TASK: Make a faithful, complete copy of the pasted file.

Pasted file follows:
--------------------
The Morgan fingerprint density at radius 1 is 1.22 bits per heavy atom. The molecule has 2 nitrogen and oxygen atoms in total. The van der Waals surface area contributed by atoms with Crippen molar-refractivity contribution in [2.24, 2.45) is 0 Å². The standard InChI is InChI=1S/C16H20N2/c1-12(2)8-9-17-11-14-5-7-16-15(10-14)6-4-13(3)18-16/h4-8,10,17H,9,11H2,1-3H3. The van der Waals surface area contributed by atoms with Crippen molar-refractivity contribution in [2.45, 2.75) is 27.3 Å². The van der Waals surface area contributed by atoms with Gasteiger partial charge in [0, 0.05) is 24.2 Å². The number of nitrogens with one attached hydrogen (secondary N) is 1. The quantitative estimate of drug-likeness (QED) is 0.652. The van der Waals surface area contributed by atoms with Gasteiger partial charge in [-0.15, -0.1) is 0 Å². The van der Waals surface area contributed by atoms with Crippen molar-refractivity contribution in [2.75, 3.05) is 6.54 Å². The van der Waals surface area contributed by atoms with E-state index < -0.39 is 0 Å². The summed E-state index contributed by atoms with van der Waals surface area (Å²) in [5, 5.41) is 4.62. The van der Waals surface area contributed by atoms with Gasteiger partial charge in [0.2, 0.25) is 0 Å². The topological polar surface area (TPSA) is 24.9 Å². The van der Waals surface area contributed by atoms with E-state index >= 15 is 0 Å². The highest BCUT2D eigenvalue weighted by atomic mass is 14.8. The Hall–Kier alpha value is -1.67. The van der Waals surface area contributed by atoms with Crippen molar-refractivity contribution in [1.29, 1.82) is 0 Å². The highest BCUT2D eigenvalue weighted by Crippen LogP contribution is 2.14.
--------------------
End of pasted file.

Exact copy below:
The Morgan fingerprint density at radius 1 is 1.22 bits per heavy atom. The molecule has 2 nitrogen and oxygen atoms in total. The van der Waals surface area contributed by atoms with Crippen molar-refractivity contribution in [2.24, 2.45) is 0 Å². The standard InChI is InChI=1S/C16H20N2/c1-12(2)8-9-17-11-14-5-7-16-15(10-14)6-4-13(3)18-16/h4-8,10,17H,9,11H2,1-3H3. The van der Waals surface area contributed by atoms with Crippen molar-refractivity contribution in [2.45, 2.75) is 27.3 Å². The van der Waals surface area contributed by atoms with Gasteiger partial charge in [0, 0.05) is 24.2 Å². The number of nitrogens with one attached hydrogen (secondary N) is 1. The quantitative estimate of drug-likeness (QED) is 0.652. The van der Waals surface area contributed by atoms with Gasteiger partial charge in [-0.15, -0.1) is 0 Å². The van der Waals surface area contributed by atoms with Crippen molar-refractivity contribution in [2.75, 3.05) is 6.54 Å². The van der Waals surface area contributed by atoms with E-state index < -0.39 is 0 Å². The summed E-state index contributed by atoms with van der Waals surface area (Å²) in [5, 5.41) is 4.62. The van der Waals surface area contributed by atoms with Gasteiger partial charge in [0.2, 0.25) is 0 Å². The topological polar surface area (TPSA) is 24.9 Å². The van der Waals surface area contributed by atoms with E-state index >= 15 is 0 Å². The highest BCUT2D eigenvalue weighted by atomic mass is 14.8. The Hall–Kier alpha value is -1.67. The van der Waals surface area contributed by atoms with Crippen molar-refractivity contribution in [1.29, 1.82) is 0 Å². The highest BCUT2D eigenvalue weighted by Crippen LogP contribution is 2.14.